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|Früchte, Zertifizierung, LOGIT Modell, Vermarktungsbeziehungen, Brasilien
Producers and exporters of fresh fruits and vegetables from developing countries like Brazil are increasingly required to demonstrate the safety and traceability of their produce up to the consumption stage. In order to access international markets such as the European Union (EU) and the United States (US), fruits producers need to meet the requirements from the buyers and comply increasingly with certification systems. In Brazil, these are specifically the Integrated Fruit Production (PIF), GlobalGAP, Fairtrade and Organic certification schemes. Not clear is the impact these certification schemes have on Brazilian fruit farmers. There is some evidence in the literature, that certification contributes positively to the development of specific export sectors in developing countries. In fact, the Brazilian export market is still relatively underdeveloped, with an export share of only 2.4% of the total produced volume. However, certification may also have the effect of a non-tariff trade barrier, undermining the capability and financial ability of especially small-scale farmers in exporting to international markets. This study, therefore, aims at providing an economic analysis of certification in the Brazilian fruit chain.
A survey of 303 grapes and mango farmers was conducted in 2006 in the Juazeiro/Petrolina region of the Sao Francisco Valley in Brazil. The survey continued interviewing 85 cashew nuts farmers and conducting six case studies with melon growers in the Serra do Mel/Mossoró region in the semi-arid zone of the Northeast of Brazil. Certified and non-certified farmers as well as those in process to obtain certification were included in the sample.
To analyze the primary data, a conceptual framework of the marketing chain and the farmers’ adoption decision was first developed. Then, different theoretical and empirical approaches which are relevant for the analysis of certification, were added to the framework. The descriptive analysis has been complemented by some econometric models. The LOGIT model was used three times: first, for identifying the determinants of the adoption of certification and second, for determining the factors relevant for adopting two versus one certification scheme, and third, for testing the main factors that lead farmers to adopt specifically PIF. Several tests were performed to check the robustness of the models.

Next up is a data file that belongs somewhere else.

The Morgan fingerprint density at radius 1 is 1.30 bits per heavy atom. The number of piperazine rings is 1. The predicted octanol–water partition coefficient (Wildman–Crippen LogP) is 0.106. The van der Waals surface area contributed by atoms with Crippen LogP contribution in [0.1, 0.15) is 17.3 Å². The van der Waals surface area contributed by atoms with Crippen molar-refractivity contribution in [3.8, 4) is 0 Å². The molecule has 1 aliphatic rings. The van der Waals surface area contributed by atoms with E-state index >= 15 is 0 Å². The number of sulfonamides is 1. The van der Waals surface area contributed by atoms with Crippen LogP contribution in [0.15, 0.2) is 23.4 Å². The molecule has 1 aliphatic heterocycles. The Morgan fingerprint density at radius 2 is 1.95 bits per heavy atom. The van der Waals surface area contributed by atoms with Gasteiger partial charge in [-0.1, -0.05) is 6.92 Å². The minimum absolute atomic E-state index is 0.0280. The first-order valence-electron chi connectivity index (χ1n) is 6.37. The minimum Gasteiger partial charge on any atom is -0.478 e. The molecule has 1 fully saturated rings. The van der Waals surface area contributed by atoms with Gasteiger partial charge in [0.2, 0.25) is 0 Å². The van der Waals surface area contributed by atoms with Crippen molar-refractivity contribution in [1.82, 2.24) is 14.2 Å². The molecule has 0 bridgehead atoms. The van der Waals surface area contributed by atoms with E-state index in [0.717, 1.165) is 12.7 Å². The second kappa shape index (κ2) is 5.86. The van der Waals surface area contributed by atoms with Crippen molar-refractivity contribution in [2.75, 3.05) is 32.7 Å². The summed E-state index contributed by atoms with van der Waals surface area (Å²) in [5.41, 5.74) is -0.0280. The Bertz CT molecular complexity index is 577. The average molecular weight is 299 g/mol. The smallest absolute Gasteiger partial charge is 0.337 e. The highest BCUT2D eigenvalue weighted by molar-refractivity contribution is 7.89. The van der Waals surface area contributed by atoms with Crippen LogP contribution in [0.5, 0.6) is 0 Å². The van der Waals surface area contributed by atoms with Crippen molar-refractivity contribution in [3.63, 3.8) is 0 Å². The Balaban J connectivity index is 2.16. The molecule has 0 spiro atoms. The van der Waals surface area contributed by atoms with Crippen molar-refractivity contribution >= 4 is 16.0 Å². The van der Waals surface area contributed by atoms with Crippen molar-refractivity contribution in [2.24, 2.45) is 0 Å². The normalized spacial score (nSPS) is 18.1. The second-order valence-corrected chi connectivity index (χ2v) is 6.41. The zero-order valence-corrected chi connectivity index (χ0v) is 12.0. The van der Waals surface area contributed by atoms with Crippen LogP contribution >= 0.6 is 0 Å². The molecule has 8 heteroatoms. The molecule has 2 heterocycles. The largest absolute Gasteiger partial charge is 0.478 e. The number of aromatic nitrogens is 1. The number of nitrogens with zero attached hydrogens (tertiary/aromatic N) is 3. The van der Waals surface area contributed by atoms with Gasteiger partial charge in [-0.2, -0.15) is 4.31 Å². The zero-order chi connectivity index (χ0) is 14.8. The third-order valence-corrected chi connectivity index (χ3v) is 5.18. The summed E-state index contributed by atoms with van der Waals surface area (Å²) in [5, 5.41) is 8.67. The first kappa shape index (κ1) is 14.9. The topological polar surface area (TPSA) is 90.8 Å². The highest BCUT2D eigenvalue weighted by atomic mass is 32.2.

Comparative analyses between certified and non-certified farmers of grapes, mango, melon and cashew nuts show that certified farmers receive higher net income than non-certified farmers. The net income of the farmers in process is slightly lower compared to certified farmers. The higher net income partly derives from the price premium paid for the certified fruits. Certified mango and grapes farmers have received an increased price per kg of 58% and 28%, respectively. Cashew nuts farmers receive the highest rates: 82% per kg of nuts and 62% per kg of kernel. Melon producers do not receive a price premium after adopting certification, but certification enables them to remain in the market. Other benefits identified refer particularly to environmental, health and food safety aspects. The costs of certification are found to be of minor importance, especially since financial support is provided by Brazilian governmental organizations like SEBRAE and EMBRAPA. Investments due to certification are partly considerable, but are outweighed by higher productivity and price premia. The price premia of small-scale farmers have been found to be lower compared to those of the medium-scale farmers, but the farmers are still able to compete.
The logistic estimates show that education and the years of experience mostly have a positive and significant effect on the decision to adopt certification. The chances to certify decrease, however, when farmers are dependent on the income from non-agricultural activities, are living in rural villages and not on the farm and trade with an individual buyer using a verbal trust-based arrangement. The estimates on separate grapes and mango models also find the size of the farms and the share of the current irrigated area to negatively contribute to the chances of adoption. The decision of mango and grapes farmers to adopt two instead of only one certificate was found to be influenced by whether the farmer can made use of the packing house from the group, cooperative or association. Variables such as ‘years trading with the buyer’ and ‘living in the city’ have negative and significant influence on the decision making.
An analysis of the grapes and mangoes marketing chains reveals that certified producers generally trade with groups, cooperatives or associations, while non-certified farmers trade with individual buyers. Groups, cooperatives and associations generally contribute to upgrade mostly certified farmers. Written contracts are more often found between groups and farmers. Uncertified farmers, however, trade more often with individual buyers based on verbal contracts. Such marketing chains are less vertically integrated and present low asset specificity.